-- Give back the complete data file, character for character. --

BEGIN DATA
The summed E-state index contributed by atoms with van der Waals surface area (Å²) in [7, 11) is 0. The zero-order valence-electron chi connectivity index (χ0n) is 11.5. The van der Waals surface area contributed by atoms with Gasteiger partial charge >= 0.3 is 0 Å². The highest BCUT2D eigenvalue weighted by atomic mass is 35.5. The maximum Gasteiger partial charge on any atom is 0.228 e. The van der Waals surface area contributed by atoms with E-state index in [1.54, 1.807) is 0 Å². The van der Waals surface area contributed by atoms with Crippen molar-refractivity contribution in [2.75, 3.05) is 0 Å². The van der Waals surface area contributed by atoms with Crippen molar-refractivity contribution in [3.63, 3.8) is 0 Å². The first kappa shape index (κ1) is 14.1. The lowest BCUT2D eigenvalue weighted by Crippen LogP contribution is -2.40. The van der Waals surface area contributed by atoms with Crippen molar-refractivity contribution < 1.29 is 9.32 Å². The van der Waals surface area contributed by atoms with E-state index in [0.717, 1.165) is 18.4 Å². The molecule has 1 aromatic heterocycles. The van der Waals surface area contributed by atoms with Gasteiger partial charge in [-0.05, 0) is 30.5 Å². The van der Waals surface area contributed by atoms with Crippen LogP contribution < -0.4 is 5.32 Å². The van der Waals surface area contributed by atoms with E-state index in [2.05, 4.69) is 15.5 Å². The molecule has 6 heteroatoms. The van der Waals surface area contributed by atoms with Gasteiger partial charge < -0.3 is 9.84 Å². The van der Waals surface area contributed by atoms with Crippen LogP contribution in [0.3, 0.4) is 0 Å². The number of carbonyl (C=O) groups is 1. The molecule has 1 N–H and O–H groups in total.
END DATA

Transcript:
The summed E-state index contributed by atoms with van der Waals surface area (Å²) in [7, 11) is 0. The zero-order valence-electron chi connectivity index (χ0n) is 11.5. The van der Waals surface area contributed by atoms with Gasteiger partial charge >= 0.3 is 0 Å². The highest BCUT2D eigenvalue weighted by atomic mass is 35.5. The maximum Gasteiger partial charge on any atom is 0.228 e. The van der Waals surface area contributed by atoms with E-state index in [1.54, 1.807) is 0 Å². The van der Waals surface area contributed by atoms with Crippen molar-refractivity contribution in [2.75, 3.05) is 0 Å². The van der Waals surface area contributed by atoms with Crippen molar-refractivity contribution in [3.63, 3.8) is 0 Å². The first kappa shape index (κ1) is 14.1. The lowest BCUT2D eigenvalue weighted by Crippen LogP contribution is -2.40. The van der Waals surface area contributed by atoms with Crippen molar-refractivity contribution < 1.29 is 9.32 Å². The van der Waals surface area contributed by atoms with E-state index in [0.717, 1.165) is 18.4 Å². The molecule has 1 aromatic heterocycles. The van der Waals surface area contributed by atoms with Gasteiger partial charge in [-0.05, 0) is 30.5 Å². The van der Waals surface area contributed by atoms with Crippen LogP contribution < -0.4 is 5.32 Å². The van der Waals surface area contributed by atoms with E-state index in [2.05, 4.69) is 15.5 Å². The molecule has 6 heteroatoms. The van der Waals surface area contributed by atoms with Gasteiger partial charge < -0.3 is 9.84 Å². The van der Waals surface area contributed by atoms with Crippen LogP contribution in [0.3, 0.4) is 0 Å². The number of carbonyl (C=O) groups is 1. The molecule has 1 N–H and O–H groups in total.